Washington Post fact checker Glenn Kessler gives Senator Rand Paul Three Pinocchios for making the following claim on TV:
Ronald Reagan … said we’re going to dramatically cut tax rates. And guess what? More revenue came in, but tens of millions of jobs were created.
Before examining whether or not “more revenue came in,” consider just how dramatic the Reagan-era tax changes really were. Under the first bill in 1981, all personal tax rates were eventually reduced by 23%. But it is often forgotten that these rate reductions in were foolishly delayed until 1984. By then, however, the 49% tax bracket was down to 38%, the 24% rate to 18% and the 14% rate to 11%.
When the 1986 Tax Reform took effect in 1988, higher marginal tax rates fell further to 28-33% for those previously in tax brackets of 38-50%. The corporate tax was cut from 46% to 34%. After being reduced to 20% from 1982-86, however, the top capital gains tax was raised to 28% in 1987 before being rolled-back to 20% in 1997 and 15% in 2003.
Mr. Kessler mainly takes issue with Senator Paul’s comment that “more revenue came in” after the highest marginal tax rates on income or capital gains were reduced (I’ll deal with jobs issue in a separate blog).
Before considering his evidence, take a close look at the graph below – which compares reductions in top tax rates for personal income and taxable capital gains with the growth of real federal tax revenues, measured in 2009 dollars.
Aside from cyclical revenue losses in the aftermath of recessions (1982-3, 2001-2, 2008-10), it appears undeniable that real revenues grew most briskly after top tax rates were reduced, including reduced tax rates on capital gains in 1978, 1997 and 2003. By contrast, real revenues were flat or down during years of high tax rates on income and/or capital gains, such as 1969-77. Although early years are not shown in this graph, real revenues were actually lower in 1961 than in 1952 – a period with 91% tax rates and three recessions.
The graph stops with 2012 because fiscal 2013 includes the fourth quarter of 2012 when taxpayers realized gains and collected bonuses to avoid Obama’s higher tax rates. Thomas Piketty and Emmanuel Saez report that income reported by the Top 1% fell by 14.9% in 2013 when top tax rates on income and capital gains were increased. “The fall in top incomes in 2013 is due to the 2013 increase in top tax rates,” notes Saez.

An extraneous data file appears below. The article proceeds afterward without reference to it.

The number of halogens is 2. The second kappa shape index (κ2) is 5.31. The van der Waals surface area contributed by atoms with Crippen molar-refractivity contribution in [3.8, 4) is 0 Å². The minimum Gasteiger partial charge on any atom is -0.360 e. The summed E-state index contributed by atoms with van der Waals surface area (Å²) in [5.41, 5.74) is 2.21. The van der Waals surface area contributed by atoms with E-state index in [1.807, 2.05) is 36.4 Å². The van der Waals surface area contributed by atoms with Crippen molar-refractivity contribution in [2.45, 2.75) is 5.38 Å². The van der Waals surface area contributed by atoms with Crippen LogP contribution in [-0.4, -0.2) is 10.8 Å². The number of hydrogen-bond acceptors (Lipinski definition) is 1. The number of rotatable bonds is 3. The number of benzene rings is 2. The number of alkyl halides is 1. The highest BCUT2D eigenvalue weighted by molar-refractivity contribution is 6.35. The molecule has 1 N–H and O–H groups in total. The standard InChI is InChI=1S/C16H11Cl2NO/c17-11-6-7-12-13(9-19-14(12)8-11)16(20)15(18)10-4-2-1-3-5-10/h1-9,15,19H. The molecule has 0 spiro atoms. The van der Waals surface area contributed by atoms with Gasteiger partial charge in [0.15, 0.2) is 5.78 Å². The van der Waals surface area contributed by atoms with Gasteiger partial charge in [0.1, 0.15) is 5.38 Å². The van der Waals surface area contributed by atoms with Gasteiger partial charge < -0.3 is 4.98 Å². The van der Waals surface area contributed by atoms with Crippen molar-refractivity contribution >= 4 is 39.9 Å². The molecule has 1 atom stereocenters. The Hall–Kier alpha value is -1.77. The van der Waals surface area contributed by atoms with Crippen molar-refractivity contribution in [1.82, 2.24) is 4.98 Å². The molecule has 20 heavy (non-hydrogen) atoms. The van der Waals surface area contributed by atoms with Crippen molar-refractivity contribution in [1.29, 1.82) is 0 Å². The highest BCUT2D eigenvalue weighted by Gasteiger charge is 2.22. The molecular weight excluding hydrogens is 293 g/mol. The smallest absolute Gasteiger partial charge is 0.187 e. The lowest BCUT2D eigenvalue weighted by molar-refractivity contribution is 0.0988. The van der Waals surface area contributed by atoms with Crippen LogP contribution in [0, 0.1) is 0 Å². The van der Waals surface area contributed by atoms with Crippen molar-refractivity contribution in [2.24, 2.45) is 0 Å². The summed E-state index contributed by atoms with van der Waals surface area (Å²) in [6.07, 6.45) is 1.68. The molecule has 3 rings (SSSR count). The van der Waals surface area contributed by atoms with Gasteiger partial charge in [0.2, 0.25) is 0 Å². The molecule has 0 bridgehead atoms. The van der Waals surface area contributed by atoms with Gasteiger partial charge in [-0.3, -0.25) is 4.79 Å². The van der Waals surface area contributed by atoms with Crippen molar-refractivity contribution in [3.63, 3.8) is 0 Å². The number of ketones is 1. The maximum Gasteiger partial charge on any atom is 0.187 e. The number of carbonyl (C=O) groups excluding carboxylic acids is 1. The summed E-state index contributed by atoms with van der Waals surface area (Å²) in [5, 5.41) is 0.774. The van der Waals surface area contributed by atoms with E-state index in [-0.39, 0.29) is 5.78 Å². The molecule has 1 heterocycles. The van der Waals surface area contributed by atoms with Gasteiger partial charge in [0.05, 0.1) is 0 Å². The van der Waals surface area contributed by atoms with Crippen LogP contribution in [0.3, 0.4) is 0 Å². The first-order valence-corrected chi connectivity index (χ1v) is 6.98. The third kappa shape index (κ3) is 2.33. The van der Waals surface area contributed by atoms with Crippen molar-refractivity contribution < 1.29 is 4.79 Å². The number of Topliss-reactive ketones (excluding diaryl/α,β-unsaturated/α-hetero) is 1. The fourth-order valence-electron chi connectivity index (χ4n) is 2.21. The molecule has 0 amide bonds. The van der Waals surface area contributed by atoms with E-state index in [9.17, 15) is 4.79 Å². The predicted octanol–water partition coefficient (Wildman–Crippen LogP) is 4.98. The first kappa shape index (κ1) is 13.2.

Mr. Kessler does not actually deny that “more revenue came in” after tax rates were reduced in 1984 and 1988, even though he accuses Senator Rand of lying about that. Kessler instead tries to attribute much of the (unmentioned) 1981-90 revenue increase to badly-estimated “tax increases” in 1982, 1983, 1984 and 1987. Those tax laws mainly involved in reneging on promises to further accelerate business depreciation in 1984-85, not changes in rates. The 1983 law raised the Social Security tax rate one percentage point, but not until 1988-90.
Kessler also changes the subject from growth of revenue over time to revenues as percentage of GDP. He says, “revenues as a percentage of gross domestic product (GDP), which is the best way to compare across years, dropped from [a record high of] 19.1 percent in 1981 to a low of 16.9 percent in 1984, before rebounding slightly to 17.8 percent in 1989.” Far from being “the best way” to discover whether or not “more revenue came in,” revenues as a percentage of GDP tell us almost nothing about that. The only two times revenues hit 19% of GDP – in 1969 and 1981 – the economy and revenues promptly collapsed under that burden.
Kessler then confuses old revenue estimates with actual revenue. He says, “the Treasury Department in 2006 confirmed that tax cuts reduced revenue.” That is untrue – at least three Pinnochios untrue.
The author of that brief 2006 Treasury memo, Jerry Tempalski, simply compiled original static estimates from the Treasury, JCT or “statements or tables included in the Congressional Record without a citation for the source of the estimates.” Tempalski warns that such revenue estimates “do not take into account the effect of the bills on GDP, even though some bills … were primarily designed to stimulate the economy.” He also admits that he made “no adjustment for estimates that proved to be inaccurate.” In other words, Kessler’s alleged proof is just a list of antique estimates – some from unknown sources, some known to be wrong, and none of them extending beyond four years.
According to an updated version of this so-called Treasury Department study, the 1964 Kennedy tax cuts, which took rates down from 20-91% to 14-70%, were estimated to lose the equivalent of $64 billion in 2009 dollars. On the contrary, federal revenues in 2009 dollars soared from $710 billion in 1963 to $914 billion in 1967 – an awesome gain of 28.8% in just four years. Similar vintage estimates for rate reductions in 1984-88 are no more credible today than those absurdly erroneous estimates of 1964.
Measured in 2009 dollars, real federal revenues rose from $1.37 billion in 1981 to $1.64 billion by 1990 – a 21.3% gain. President Reagan left office in January 1989 but his tax rates lasted another year. Top tax rates were then increased in 1991 and 1993, but real federal revenues in 1993 were no higher than in 1990 when the top tax rate was 28%. As a share of GDP, revenues were 17.8% in 1989 but remained well below that level until 1995. Revenues again reached 17.9% of GDP in 2007 (despite some revenue-losing 2001-03 tax breaks), but only14.9% from 2009 to 2012.
The usual cheerleaders for Carter-era tax rates jumped on Twitter with shouts of “Voodoo!” and “Smoke and Mirrors” when Washington Post writer Glenn Kessler awarded Rand Paul Three Pinnochios for telling the truth about tax revenues rising from 1981 to 1990. It is Mr. Kessler who deserves Three Pinnochios.